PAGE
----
Luck Surface Area: a thesis for Location-Based Behavior

Blog post

I first heard about the Luck Surface Area from Esteban Dalel during the Pioneer summit in San Francisco. Basically, it is just a fancy way to say that you should expose yourself to situations that might positively impact you.

On the other side of the coin, you should also avoid situations with an expected value <=0 (i.e. a bar fight, where you might get very unlucky). However, this has already been discussed many times.

I think Location-Based Behavior is a far more exciting concept. Location-Based Behavior implies that geography affects your luck surface area, so you should decide how to maximize it in different ways depending on where you are.

If you're paying 10x to live in San Francisco or any other major US city, act accordingly. It's not efficient to be sitting in front of your laptop the whole day. Go out and talk to people. If you really have to do that kind of focused-deep-work, move to a cheaper country where living conditions are better—and enter monk mode.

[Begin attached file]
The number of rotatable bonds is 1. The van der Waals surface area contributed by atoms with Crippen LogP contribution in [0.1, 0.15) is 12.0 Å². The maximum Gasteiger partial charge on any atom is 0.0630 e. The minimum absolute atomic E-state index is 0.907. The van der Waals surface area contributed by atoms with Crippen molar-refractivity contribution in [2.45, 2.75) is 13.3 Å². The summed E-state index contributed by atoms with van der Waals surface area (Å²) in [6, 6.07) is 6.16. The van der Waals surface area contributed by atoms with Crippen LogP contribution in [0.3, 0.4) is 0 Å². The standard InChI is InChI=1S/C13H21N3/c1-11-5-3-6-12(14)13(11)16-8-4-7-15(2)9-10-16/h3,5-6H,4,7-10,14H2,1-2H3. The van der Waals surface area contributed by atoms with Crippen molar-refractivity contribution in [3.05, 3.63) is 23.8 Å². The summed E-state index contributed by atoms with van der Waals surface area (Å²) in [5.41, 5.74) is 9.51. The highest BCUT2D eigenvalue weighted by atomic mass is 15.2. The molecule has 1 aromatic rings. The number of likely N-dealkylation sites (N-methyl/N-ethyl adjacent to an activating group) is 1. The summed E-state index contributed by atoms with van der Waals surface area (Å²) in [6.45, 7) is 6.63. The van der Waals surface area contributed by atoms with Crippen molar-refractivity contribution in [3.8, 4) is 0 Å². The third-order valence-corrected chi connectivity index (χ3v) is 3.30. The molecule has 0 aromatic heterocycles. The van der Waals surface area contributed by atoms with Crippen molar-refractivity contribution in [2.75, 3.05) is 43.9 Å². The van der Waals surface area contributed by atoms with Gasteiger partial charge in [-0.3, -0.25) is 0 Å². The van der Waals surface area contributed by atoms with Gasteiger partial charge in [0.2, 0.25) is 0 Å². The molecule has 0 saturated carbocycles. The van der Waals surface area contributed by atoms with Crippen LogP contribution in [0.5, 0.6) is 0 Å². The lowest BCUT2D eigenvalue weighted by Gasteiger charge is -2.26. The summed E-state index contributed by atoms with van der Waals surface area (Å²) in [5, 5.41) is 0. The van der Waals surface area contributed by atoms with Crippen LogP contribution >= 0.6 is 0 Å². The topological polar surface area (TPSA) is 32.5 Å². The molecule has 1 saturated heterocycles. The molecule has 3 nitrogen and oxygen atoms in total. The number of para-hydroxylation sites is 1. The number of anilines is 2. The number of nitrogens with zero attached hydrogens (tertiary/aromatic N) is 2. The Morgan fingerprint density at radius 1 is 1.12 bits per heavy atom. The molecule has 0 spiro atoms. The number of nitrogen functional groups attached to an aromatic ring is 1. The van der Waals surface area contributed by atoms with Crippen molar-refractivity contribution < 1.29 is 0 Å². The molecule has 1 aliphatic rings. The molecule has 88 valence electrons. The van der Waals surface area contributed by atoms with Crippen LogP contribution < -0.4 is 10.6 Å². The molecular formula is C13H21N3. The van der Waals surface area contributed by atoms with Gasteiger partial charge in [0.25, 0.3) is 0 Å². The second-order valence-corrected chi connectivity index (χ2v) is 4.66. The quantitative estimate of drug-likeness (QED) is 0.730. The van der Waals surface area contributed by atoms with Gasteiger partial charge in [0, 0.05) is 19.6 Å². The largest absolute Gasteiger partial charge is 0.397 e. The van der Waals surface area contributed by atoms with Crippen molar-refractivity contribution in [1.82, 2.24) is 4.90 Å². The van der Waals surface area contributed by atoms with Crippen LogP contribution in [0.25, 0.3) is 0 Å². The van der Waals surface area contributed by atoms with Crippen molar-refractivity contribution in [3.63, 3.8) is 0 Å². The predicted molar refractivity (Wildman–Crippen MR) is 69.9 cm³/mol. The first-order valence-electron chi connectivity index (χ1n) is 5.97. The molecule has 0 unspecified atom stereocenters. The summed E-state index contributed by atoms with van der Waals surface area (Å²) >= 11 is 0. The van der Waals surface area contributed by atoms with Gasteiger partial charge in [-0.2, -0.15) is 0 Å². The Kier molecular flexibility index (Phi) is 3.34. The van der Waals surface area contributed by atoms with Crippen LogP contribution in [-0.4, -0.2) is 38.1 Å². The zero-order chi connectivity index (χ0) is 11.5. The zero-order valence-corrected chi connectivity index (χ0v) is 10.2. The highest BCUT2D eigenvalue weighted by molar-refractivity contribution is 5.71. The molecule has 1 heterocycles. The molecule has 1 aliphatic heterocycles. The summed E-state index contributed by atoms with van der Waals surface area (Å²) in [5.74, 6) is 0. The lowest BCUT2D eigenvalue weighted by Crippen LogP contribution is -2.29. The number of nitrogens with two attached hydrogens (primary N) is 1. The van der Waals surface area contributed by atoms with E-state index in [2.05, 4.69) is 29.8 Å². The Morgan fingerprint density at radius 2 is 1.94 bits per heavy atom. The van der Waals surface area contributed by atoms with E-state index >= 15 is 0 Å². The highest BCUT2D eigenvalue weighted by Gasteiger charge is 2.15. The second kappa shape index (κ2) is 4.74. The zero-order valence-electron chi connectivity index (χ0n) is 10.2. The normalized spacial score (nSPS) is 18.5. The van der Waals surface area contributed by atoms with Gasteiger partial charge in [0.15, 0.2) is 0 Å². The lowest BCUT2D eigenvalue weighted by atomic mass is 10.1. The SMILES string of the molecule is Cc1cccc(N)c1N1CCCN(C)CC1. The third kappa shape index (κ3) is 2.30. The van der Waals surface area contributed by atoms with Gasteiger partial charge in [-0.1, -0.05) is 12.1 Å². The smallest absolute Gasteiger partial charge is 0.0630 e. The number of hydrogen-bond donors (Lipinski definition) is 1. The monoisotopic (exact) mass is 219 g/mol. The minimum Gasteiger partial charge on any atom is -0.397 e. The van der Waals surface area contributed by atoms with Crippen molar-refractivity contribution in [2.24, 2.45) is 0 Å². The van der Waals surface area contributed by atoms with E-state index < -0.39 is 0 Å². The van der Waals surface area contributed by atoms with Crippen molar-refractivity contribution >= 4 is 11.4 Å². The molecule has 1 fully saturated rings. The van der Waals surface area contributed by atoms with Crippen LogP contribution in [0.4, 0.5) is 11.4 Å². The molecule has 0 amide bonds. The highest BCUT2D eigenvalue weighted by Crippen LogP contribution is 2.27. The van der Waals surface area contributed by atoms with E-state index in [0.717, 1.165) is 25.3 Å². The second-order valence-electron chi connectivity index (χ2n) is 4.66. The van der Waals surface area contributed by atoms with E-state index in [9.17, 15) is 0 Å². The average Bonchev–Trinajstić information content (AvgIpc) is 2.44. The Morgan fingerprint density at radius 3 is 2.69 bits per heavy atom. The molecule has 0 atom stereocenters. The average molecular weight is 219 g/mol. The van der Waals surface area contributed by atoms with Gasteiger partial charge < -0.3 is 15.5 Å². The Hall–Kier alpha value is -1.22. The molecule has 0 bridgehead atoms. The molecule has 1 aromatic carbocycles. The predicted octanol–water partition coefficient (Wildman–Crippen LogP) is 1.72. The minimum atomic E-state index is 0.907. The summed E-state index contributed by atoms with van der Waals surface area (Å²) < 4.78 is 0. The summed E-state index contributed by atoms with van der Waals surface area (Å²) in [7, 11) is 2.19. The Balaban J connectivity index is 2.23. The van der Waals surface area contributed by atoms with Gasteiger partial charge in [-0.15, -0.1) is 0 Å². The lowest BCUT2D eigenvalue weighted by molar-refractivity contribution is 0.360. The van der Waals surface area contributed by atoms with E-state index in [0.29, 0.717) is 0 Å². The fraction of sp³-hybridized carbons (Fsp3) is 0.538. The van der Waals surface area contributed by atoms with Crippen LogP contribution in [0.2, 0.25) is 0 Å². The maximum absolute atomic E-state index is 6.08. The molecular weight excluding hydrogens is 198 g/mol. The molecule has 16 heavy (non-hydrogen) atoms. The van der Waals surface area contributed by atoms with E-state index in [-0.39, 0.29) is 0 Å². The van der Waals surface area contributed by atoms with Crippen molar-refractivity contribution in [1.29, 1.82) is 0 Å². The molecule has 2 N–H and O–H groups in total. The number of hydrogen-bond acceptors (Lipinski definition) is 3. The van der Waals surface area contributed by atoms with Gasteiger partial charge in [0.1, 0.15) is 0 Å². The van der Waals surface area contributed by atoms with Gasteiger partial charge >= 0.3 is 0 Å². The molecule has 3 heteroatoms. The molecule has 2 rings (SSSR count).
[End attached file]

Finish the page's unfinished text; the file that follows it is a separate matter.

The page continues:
This is not to say there's no value in being on a US tech hub for some months a year—if you use it to multiply your Surface Luck Area. How? By doing things that put you in situations where you can meet people that are relevant to what you're doing. This might be spending $330/mo to go to Equinox or $400/mo for a hot desk at WeWork. You're not getting the best value for your money, in principle, but you're paying to increase your Surface Luck Area.

Train in Equinox without headphones, close your laptop at WeWork.
Photo by Kellen Riggin / Unsplash